Closed-Door Trial of Mongolian Historian Lhamjab Borjigin a “Continued Attack on Historical Inquiry”
FOR IMMEDIATE RELEASE
NEW YORK—The one-day, closed door trial of Mongolian writer and historian Lhamjab A. Borjigin for criminal charges related to his writing represents a continued attack on freedom of expression and historical inquiry in Southern Mongolia, PEN America said today.
On April 4, Lhamjab Borjigin underwent a one-day, three-hour trial for the criminal charges of “national separatism,” “sabotaging national unity,” and “illegal publication and distribution” before a court in Southern Mongolia, a region of northern China also known as Inner Mongolia. The court has not yet delivered a verdict.
The charges against Lhamjab are presumed to be related to his 2006 book “China’s Cultural Revolution,” which Lhamjab self-published and which compiles the oral testimony of survivors of the Cultural Revolution within Inner Mongolia. An audio version of the book has recently become highly popular among Mongolian listeners, both in Inner Mongolia and in the neighboring country of Mongolia. Lhamjab was originally detained in July of 2018, and informed then that prosecutors intended to bring criminal charges against him. According to Lhamjab himself—who commented on his case to the Southern Mongolian Human Rights Center via a recorded audio statement—he was denied a lawyer during his one-day trial, and his family was not allowed to attend. Lhamjab also reportedly commented that his trial was “unjust . . . not only against me but also against our entire Southern Mongolians who have been subjected to a series of mass killings and political persecution but are not even allowed to speak of these atrocities.”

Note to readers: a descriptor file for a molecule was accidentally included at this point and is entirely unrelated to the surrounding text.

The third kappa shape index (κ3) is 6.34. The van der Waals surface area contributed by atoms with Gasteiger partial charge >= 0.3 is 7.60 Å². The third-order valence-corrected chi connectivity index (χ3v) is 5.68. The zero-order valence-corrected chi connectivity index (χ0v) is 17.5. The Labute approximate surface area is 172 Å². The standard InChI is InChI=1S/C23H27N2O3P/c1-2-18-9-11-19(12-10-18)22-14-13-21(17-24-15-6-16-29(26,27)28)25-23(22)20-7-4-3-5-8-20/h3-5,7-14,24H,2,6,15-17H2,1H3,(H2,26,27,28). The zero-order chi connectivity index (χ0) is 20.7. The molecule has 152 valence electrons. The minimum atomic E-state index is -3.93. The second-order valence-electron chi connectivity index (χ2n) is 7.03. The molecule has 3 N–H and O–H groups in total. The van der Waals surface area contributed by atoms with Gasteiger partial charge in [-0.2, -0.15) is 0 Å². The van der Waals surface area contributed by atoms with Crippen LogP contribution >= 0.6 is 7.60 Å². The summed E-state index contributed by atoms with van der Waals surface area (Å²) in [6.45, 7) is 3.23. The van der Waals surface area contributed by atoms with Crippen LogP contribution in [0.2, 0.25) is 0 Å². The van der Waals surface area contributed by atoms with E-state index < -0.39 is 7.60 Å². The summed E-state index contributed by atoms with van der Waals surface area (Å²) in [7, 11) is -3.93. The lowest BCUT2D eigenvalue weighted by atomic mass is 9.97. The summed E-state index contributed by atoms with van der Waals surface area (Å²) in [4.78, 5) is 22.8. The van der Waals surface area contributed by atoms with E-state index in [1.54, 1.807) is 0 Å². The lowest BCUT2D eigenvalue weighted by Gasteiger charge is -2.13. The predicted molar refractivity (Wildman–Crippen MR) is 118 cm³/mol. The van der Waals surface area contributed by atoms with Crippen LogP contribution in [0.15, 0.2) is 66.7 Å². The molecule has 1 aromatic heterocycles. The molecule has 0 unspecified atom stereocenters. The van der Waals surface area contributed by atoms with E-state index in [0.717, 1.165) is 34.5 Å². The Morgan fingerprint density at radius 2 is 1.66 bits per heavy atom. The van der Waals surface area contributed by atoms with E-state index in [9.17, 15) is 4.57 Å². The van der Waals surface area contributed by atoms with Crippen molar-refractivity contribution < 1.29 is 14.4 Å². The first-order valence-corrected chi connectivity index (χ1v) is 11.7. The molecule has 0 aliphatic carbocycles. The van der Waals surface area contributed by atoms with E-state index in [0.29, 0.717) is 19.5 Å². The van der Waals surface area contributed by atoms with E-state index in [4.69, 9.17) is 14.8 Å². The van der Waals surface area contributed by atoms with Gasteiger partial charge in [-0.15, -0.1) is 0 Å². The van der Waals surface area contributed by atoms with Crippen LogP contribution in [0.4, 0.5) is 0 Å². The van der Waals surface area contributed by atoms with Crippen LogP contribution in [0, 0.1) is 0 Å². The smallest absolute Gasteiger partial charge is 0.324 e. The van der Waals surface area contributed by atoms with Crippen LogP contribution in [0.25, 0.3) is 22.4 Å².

“Lhamjab Borjigin may be the one standing before the court, but it is clearly his research and historical writings that the authorities are seeking to put on trial,” said Summer Lopez, Senior Director for Free Expression Programs at PEN America. “As an organization of writers of conscience, we are deeply troubled to think that Lhamjab is facing the prospect of state-sanctioned punishment for producing a work of both literary and academic value. We have said before that historical documentation is no crime, and we again urge the authorities to drop these charges and to release Lhamjab from custody.”
Southern Mongolia has seen tensions between its ethnic Mongolian population and authorities over issues including land usage and Mongolian linguistic and cultural identity. Lhamjab is not the only Mongolian writer who has reportedly run afoul with the authorities over his expressive rights this month. Only a few days after Lhamjab’s trial, on April 12, Mongolian writer and teacher O. Sechenbaatar was reportedly detained at a protest over land access and placed under criminal detention, with criminal charges expected.
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